Cover of "Who Really Cares: The Surprisin...

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Devastation in Japan

As in the past, the U.S. government and many of its private citizens will provide massive amounts of aid to the Japanese.   This is a good thing.  Other countries  and their people will also join in the effort.  And make no mistake, the effort will be HUGE.

There are very few who would disagree with the idea that we should all help each other in times of need, especially catastrophic need.

Unfortunately, giving to help the unfortunate, charity, aid has become characterized as “giving back.”

You see it all the time.  Someone attains a measure of success, they start a foundation or some such thing, and say they are motivated from some sense to “give back.”   UGH.

Don’t get me wrong, I totally understand the wash of gratitude any one can experience for achieving success.  And certainly a humble,  grateful attitude is more acceptable than egotistical arrogance.   However, I think it demeans a person’s charitable nature to characterize his generosity and gratitude as a “giving back.”

Most successful people have endured great sacrifice and risk to get to where they are.  Particularly entrepreneurs, often mortgaging homes, risking retirement funds, borrowing from family and friends and doing without for years.  There is no guarantee of  success and MANY DO FAIL!   Who “gives back to them?”  For that matter, who gives back to a man or woman who in the face great loss, somehow make a going concern of just an idea, and consequently end up employing a few, dozens or even more people.?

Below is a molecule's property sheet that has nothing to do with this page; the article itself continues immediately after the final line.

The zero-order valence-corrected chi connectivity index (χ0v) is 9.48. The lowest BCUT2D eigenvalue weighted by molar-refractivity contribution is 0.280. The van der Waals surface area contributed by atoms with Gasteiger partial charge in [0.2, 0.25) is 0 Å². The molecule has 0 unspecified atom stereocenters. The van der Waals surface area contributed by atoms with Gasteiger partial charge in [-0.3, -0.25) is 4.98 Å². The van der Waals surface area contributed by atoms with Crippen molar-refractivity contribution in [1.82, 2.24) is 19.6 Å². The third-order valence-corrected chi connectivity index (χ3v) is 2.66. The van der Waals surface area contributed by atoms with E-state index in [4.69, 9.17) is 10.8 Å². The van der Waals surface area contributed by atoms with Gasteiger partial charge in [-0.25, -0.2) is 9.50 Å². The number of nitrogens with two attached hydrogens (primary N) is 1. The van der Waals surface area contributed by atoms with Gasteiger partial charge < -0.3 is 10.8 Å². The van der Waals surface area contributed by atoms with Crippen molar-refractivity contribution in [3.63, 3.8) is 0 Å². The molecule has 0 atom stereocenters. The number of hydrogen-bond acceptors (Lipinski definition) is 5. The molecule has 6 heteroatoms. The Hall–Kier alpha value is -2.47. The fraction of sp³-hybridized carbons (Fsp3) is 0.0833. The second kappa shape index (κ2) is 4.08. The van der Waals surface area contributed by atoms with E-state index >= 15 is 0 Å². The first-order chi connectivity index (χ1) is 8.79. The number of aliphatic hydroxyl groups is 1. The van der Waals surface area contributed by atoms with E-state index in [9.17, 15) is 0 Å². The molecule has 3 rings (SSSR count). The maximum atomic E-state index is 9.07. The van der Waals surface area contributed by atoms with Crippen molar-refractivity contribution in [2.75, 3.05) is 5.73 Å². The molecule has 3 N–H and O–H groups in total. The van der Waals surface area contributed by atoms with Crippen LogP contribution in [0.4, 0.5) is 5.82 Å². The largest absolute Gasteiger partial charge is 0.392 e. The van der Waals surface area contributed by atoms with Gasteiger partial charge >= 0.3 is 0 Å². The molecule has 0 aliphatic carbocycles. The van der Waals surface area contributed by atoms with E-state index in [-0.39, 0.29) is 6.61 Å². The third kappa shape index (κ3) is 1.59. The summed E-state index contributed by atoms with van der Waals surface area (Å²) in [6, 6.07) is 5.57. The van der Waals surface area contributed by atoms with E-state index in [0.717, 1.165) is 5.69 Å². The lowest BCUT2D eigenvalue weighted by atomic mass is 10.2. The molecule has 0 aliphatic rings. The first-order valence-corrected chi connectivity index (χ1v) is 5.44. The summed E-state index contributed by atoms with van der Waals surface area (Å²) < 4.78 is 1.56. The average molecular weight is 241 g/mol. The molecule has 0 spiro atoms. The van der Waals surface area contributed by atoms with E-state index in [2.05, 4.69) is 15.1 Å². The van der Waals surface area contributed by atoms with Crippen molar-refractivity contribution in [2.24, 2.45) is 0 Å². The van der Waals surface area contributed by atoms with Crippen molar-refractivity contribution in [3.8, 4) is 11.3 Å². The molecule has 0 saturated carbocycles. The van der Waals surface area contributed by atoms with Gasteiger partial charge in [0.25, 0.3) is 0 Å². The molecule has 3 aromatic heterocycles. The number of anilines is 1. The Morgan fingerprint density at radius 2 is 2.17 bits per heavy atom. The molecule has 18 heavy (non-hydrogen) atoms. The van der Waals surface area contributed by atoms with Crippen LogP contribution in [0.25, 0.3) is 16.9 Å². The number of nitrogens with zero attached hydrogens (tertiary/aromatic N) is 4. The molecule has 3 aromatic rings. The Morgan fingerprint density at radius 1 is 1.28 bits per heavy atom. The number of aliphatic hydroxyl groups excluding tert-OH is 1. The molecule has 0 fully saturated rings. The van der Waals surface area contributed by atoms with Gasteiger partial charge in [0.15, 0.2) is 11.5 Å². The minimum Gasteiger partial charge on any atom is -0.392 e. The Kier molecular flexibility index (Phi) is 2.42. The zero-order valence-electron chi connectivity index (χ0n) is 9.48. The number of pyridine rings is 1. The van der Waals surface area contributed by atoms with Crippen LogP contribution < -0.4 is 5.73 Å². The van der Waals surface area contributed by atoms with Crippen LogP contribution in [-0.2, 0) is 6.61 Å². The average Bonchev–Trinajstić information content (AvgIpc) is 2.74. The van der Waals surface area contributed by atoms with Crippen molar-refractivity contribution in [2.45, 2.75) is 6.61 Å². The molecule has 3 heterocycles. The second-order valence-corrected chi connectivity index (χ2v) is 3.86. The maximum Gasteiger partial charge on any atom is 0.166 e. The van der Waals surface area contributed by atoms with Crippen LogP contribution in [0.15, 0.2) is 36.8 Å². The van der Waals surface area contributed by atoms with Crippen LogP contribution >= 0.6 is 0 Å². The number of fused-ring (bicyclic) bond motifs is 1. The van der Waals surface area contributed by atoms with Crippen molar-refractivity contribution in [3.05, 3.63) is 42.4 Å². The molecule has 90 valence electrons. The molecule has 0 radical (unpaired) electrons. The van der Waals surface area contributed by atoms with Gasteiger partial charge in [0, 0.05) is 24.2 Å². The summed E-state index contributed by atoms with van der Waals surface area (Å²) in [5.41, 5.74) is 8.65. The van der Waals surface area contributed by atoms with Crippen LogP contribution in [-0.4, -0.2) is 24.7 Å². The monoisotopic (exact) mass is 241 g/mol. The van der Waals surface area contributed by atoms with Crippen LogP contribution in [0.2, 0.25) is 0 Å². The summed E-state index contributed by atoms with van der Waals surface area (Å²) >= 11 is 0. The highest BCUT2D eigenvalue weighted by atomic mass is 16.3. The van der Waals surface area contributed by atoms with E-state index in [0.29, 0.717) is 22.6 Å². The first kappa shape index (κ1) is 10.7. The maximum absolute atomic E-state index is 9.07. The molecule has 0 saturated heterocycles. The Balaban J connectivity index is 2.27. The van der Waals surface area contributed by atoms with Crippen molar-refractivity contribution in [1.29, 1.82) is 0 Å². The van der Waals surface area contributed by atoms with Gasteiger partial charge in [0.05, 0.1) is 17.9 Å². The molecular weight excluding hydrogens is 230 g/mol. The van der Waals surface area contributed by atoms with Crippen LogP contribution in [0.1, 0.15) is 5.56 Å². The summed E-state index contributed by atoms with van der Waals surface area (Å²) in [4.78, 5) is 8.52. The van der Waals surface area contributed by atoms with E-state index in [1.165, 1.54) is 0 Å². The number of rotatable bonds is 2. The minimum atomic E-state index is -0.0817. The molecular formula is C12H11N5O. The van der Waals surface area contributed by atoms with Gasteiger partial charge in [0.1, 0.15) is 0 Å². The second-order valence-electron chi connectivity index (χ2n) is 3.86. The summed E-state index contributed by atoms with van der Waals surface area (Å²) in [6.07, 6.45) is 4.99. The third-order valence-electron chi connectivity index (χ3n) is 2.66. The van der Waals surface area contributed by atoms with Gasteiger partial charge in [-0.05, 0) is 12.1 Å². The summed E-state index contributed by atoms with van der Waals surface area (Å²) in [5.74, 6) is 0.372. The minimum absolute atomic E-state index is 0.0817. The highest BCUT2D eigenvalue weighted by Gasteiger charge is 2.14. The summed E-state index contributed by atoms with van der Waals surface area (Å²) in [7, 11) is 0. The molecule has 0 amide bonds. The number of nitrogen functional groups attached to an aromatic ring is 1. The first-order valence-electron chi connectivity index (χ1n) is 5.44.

I know of many business owners who in tight times, have a spouse work for no paycheck, so others can maintain their jobs.  Who gives back to them?

In the progressive,  liberal mind, success is an accident, just luck.  So the “lucky” business person is really no more entitled to the fruits of his/her labor and risk than a gambler in Las Vegas.   So, he/she should be very willing to “give back,” meaning pay high taxes.  It’s really a very distorted view of reality, based only in bias, envy and maybe even disdain for actual accomplishment.

So here’s the real twist.  Who in fact gives “back” more?   Below I have quoted an article from “Real Clear Politics” about that very subject.  Don’t be surprised at what you read.

“Sixteen months ago, Arthur C. Brooks, a professor at Syracuse University, published “Who Really Cares: The Surprising Truth About Compassionate Conservatism.” The surprise is that liberals are markedly less charitable than conservatives.

If many conservatives are liberals who have been mugged by reality, Brooks, a registered independent, is, as a reviewer of his book said, a social scientist who has been mugged by data. They include these findings:

— Although liberal families’ incomes average 6 percent higher than those of conservative families, conservative-headed households give, on average, 30 percent more to charity than the average liberal-headed household ($1,600 per year vs. $1,227).

— Conservatives also donate more time and give more blood.

— Residents of the states that voted for John Kerry in 2004 gave smaller percentages of their incomes to charity than did residents of states that voted for George Bush.